Roughly a third of South Carolina’s population lives in rural areas. And while South Carolina’s rural towns and cities may offer a slower pace of life that appeals to many residents, the two-lane, dark country roads can be incredibly dangerous to drivers of all types of vehicles.

The Dangers of South Carolina’s Dark Country Roads

Roughly a third of South Carolina’s population lives in rural areas. And while South Carolina’s rural towns and cities may offer a slower pace of life that appeals to many residents, the two-lane, dark country roads can be incredibly dangerous to drivers of all types of vehicles. In fact, according to the South Carolina Department of Public Safety, over two-thirds of all fatal accidents in 2020 occurred on two-way, undivided roads.

At the Steinberg Law Firm, our dedicated Charleston car accident lawyers have over 95 years of experience helping accident victims and their families recover compensation for their injuries and accident-related expenses. We understand the difficulties your family is going through in the wake of an accident and want to help.

Most Fatal Accidents in South Carolina Happen on Rural Roads

Car accidents can happen anywhere, at any time; however, certain situations present a higher degree of risk than others. And, while the congested roads surrounding large cities have their own set of risks, so do the smaller two-lane country roads that span across the state.

The South Carolina Department of Public Safety reports that there is a fatal South Carolina traffic accident every nine hours, and someone is seriously injured every sixteen minutes. A shocking number of these accidents occurred on two-lane roads. For example, out of the 964 fatal accidents in 2020, 623 occurred on two-way, undivided roads like those that are found throughout the state’s rural areas.

Why Are Country Roads More Dangerous?

There are a few reasons why two-lane, undivided roads are more dangerous than larger roads. One of the biggest factors is that these roads are much darker than those found around Charleston and the state’s bigger cities.

Not surprisingly, most fatal car accidents occur at night, when drivers can only rely on streetlights and their headlights. In 2020, 177 out of 964 fatal traffic accidents occurred between 9 p.m. and midnight. Dark, two-lane roads increase the risk of several different types of accidents.

Drowsy Driving Accidents

According to the National Highway Traffic Safety Administration, fatigued driving is responsible for more than 600 deaths per year. Drivers are more likely to drift off when they are navigating country roads, not only because they are dark but also because they are less populated. Many motorists believe that driving on less-traveled, country roads is easier because they don’t need to worry about other vehicles; however, this can provide drivers with a false sense of security, which can lead to being less attentive behind the wheel and even become drowsy. One study recently found that drivers who are fatigued exhibit similar driving patterns as those who have a blood alcohol content of .08, which is the legal limit in South Carolina.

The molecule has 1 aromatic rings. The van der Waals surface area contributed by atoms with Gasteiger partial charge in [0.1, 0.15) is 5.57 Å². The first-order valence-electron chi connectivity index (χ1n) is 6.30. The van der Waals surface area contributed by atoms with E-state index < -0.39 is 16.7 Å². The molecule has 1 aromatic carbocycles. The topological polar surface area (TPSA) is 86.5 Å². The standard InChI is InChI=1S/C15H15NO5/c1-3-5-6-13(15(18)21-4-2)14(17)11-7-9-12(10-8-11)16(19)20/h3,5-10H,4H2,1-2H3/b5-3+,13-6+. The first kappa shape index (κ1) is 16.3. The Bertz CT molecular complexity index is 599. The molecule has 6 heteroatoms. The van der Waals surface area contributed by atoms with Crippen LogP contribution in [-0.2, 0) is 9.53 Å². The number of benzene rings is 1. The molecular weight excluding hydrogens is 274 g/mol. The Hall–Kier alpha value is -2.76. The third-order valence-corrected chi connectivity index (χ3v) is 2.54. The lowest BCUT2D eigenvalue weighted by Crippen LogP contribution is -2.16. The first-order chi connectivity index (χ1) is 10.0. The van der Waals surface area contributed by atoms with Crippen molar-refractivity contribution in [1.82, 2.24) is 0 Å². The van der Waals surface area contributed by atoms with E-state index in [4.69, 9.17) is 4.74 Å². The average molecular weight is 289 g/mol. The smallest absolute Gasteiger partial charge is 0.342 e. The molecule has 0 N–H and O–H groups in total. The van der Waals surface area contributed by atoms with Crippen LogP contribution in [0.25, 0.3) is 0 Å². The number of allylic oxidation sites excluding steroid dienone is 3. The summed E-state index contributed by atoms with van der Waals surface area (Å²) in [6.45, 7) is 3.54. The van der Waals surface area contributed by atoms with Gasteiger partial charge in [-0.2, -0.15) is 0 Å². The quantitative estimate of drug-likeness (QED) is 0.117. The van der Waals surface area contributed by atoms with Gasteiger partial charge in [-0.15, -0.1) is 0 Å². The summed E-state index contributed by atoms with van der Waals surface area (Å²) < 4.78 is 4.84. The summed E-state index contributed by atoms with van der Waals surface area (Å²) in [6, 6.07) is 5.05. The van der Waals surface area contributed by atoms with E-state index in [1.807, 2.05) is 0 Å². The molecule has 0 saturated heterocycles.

Head-On Collisions

On average, head-on accidents make up about ten percent of all fatal traffic accidents in the United States. However, this statistic is a bit misleading because most traffic accidents occur in urban areas. If one were to look only at accidents on rural roads, the rate of head-on accident fatalities would be much higher.

Head-on accidents are a concern on any two-lane, undivided road. Add in the fact that country roads are dark and often windy, the risk of a head-on accident is significantly increased. Many two-lane country roads do not have freshly marked lanes, making it difficult for motorists to stay in their lane, especially when headlight glare from an approaching vehicle causes vision impairment.

Many rural roads in South Carolina are bordered by pine forests and oak trees. South Carolina State Road 61 is a perfect example of a dark, two-lane road with a high volume of traffic and not much room for error on the sides. This road if infamous for terrible, head-on crashes.

Why Are South Carolina Country Roads So Dark?

South Carolina’s country roads are notoriously dark. In part, this is because, unlike other parts of the country, rural South Carolina is not in close proximity to any large city, meaning there is less “light pollution.” Light pollution is the “brightening of the night sky caused by streetlights and other man-made sources.” And while light pollution is generally seen as a negative consequence of overdevelopment, it does provide ambient light that can make it easier for drivers to see the road at night.

The other reason why South Carolina country roads are so dark is a lack of streetlights. One old but frequently cited study suggests that streetlights can reduce the rate of nighttime car accidents by as much as thirty percent.

Have You Been Injured in a Car Accident on a Dark, Two-Lane Road?

If you or a loved one was recently injured in a country road car accident, reach out to the lawyers at the Steinberg Law Firm for immediate assistance. At the Steinberg Law Firm, our dedicated team of personal injury and wrongful death lawyers has been working with accident victims and their families to hold negligent drivers accountable since 1927. Over this time, we’ve not only developed an expansive knowledge of the law but also a deep understanding of what our clients need to get their lives back on track after a serious accident. We make ourselves available to you 24/7 to answer your questions or address your concerns. To learn more, and to schedule a free consultation with a South Carolina injury attorney today, call the Steinberg Law Firm at 843-720-2800. You can also connect with us through our secure online contact form.

Updated on February 13, 2023

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